Although many collectors choose to insure their art, antiques and jewellery, many are unaware of the need for an up-to-date professional valuation of their collection and the processes involved.
The first step in the valuation process is to approach a reputable firm of valuers, one that is acceptable to the insurers, and ideally a company that is a member of a regulatory body such The Royal Institution of Chartered Surveyors (RICS).
Once an appropriate firm has been chosen, the valuer will discuss the process with the client to determine their requirements. Each valuation needs to be considered on a case-by-case basis and the following points should be covered:
THE CLIENT’S REQUIREMENTS
- Establish exactly what is to be valued and the scale of the valuation work. Is there a need for a specialist consultant, for example an Asian Art or jewellery expert?
- The minimum threshold figure below which the insurer does not require a specific description and value. Single item limits on policies range from below £500 to £15,000 plus, depending if a general contents or specialist fine art and valuables policy is in place.
- Determine the level of valuation required. Typically this is the ‘Full Retail Replacement Value’, which is the price of replacing lost or damaged items with comparable objects from the retail market, i.e. an art gallery or antique dealer.
- The valuer should also discuss buying habits with the client. Do they generally buy from established galleries and dealers? Or do they purchase abroad, online, direct from auction or are their possessions inherited?
Once the requirements of the owner have been discussed and the level of value agreed, the valuer will visit the property in order to physically examine the items and to take photographs and measurements. The importance of handling objects
first-hand is paramount and essential in determining condition, quality, authenticity and age.
Whilst at the property, the valuer can also provide advice on security and risk assessment matters, restoration and conservation issues, as well as checking receipts and invoices relating to purchases.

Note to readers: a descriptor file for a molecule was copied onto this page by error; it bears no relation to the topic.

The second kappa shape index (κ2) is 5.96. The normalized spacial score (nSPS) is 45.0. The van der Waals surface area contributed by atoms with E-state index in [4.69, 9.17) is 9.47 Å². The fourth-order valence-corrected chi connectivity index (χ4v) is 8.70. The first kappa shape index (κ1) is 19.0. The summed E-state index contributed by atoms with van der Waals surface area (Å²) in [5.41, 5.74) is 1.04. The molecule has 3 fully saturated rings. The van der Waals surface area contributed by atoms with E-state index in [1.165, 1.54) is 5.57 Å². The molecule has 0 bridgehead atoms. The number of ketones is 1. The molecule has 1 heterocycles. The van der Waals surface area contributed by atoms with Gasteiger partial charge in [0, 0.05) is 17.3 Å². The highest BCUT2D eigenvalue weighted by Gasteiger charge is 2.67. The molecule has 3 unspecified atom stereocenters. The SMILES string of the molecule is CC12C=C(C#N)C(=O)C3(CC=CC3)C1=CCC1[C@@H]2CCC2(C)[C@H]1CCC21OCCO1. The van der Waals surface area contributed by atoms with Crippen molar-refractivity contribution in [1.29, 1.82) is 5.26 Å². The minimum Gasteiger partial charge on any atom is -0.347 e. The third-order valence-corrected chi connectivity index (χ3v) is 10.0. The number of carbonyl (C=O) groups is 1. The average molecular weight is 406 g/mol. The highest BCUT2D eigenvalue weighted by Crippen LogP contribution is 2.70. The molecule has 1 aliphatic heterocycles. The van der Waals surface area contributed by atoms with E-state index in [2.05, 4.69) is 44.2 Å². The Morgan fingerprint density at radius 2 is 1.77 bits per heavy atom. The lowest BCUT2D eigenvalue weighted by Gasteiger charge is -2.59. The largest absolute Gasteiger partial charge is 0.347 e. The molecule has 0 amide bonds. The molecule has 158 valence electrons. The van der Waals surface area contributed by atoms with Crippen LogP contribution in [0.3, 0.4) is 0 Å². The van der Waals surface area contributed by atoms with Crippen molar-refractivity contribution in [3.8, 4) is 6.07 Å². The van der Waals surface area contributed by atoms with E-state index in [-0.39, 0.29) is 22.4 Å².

VALUATION & RESEARCH
Research is a critical part of the valuation process and sourcing appropriate comparables is crucial to ensure that the correct value is applied, particularly for insurance valuations when a retail price is required. The internet has helped reduce research time as comparables can often be sought through retailer’s websites. In addition, online auction results sites, such at Artnet & Artprice, provide up-to-date market values.
Traditional methods of research are of course still important, with some information only accessible through libraries, archives and catalogue raisonnés. Provenance is also a key issue and can help to establish authenticity, and in some cases, increase value.
The costs of valuations are determined by the size of the operation, the time-scale, and expenses involved, although fees can vary widely so it’s worth asking for a quotation in advance. Generally, reputable valuers have an hourly, half-day or full day rate and will provide an accurate quotation prior to carrying out any work.
The art and antique valuer’s world is a fascinating one and we are privileged to handle some very fine, rare and valuable collections of art and antiques. Above all, communicating with the client and understanding the passions and tastes behind the collection will help the valuer to provide the right advice, and ultimately supply an accurate insurance valuation.
For more information on insurance valuations please contact:
Robert Coram James, MRICS
Article courtesy of AXA Art
For art valuations visit – Coram James